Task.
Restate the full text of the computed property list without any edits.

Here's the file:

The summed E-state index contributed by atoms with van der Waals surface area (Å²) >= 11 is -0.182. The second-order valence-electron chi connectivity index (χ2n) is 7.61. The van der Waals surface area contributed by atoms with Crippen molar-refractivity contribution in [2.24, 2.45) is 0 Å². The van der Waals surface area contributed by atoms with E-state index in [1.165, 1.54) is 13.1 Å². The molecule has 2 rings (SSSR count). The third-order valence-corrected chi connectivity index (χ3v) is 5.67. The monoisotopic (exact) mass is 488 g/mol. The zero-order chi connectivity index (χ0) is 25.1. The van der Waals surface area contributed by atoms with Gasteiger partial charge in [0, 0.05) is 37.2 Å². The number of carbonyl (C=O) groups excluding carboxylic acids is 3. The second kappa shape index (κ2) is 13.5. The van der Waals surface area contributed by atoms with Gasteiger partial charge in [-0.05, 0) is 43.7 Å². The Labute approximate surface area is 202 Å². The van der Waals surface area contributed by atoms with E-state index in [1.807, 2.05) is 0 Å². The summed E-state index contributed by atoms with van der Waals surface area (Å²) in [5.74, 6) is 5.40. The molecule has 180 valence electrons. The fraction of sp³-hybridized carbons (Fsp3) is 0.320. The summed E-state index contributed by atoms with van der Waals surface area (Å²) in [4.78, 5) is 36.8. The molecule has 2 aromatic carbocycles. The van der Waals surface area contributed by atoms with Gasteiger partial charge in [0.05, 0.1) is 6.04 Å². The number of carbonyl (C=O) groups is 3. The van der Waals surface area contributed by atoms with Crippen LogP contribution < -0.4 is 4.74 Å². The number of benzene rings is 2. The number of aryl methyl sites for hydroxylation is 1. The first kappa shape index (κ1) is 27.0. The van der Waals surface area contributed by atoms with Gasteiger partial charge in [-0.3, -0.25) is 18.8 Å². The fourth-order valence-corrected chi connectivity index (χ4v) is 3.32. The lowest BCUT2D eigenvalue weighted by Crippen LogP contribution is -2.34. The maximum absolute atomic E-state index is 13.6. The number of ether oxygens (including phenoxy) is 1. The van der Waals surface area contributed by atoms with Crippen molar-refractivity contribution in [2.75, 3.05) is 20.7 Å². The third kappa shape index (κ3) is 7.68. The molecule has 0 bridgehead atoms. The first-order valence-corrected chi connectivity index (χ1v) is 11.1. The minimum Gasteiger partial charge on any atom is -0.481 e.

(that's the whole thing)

The summed E-state index contributed by atoms with van der Waals surface area (Å²) >= 11 is -0.182. The second-order valence-electron chi connectivity index (χ2n) is 7.61. The van der Waals surface area contributed by atoms with Crippen molar-refractivity contribution in [2.24, 2.45) is 0 Å². The van der Waals surface area contributed by atoms with E-state index in [1.165, 1.54) is 13.1 Å². The molecule has 2 rings (SSSR count). The third-order valence-corrected chi connectivity index (χ3v) is 5.67. The monoisotopic (exact) mass is 488 g/mol. The zero-order chi connectivity index (χ0) is 25.1. The van der Waals surface area contributed by atoms with Gasteiger partial charge in [0, 0.05) is 37.2 Å². The number of carbonyl (C=O) groups excluding carboxylic acids is 3. The second kappa shape index (κ2) is 13.5. The van der Waals surface area contributed by atoms with Gasteiger partial charge in [-0.05, 0) is 43.7 Å². The Labute approximate surface area is 202 Å². The van der Waals surface area contributed by atoms with E-state index in [1.807, 2.05) is 0 Å². The summed E-state index contributed by atoms with van der Waals surface area (Å²) in [5.74, 6) is 5.40. The molecule has 180 valence electrons. The fraction of sp³-hybridized carbons (Fsp3) is 0.320. The summed E-state index contributed by atoms with van der Waals surface area (Å²) in [4.78, 5) is 36.8. The molecule has 2 aromatic carbocycles. The van der Waals surface area contributed by atoms with Gasteiger partial charge in [0.05, 0.1) is 6.04 Å². The number of carbonyl (C=O) groups is 3. The van der Waals surface area contributed by atoms with Crippen LogP contribution < -0.4 is 4.74 Å². The number of benzene rings is 2. The number of aryl methyl sites for hydroxylation is 1. The first kappa shape index (κ1) is 27.0. The van der Waals surface area contributed by atoms with Gasteiger partial charge in [-0.3, -0.25) is 18.8 Å². The fourth-order valence-corrected chi connectivity index (χ4v) is 3.32. The lowest BCUT2D eigenvalue weighted by Crippen LogP contribution is -2.34. The maximum absolute atomic E-state index is 13.6. The number of ether oxygens (including phenoxy) is 1. The van der Waals surface area contributed by atoms with Crippen molar-refractivity contribution in [2.75, 3.05) is 20.7 Å². The third kappa shape index (κ3) is 7.68. The molecule has 0 bridgehead atoms. The first-order valence-corrected chi connectivity index (χ1v) is 11.1. The minimum Gasteiger partial charge on any atom is -0.481 e.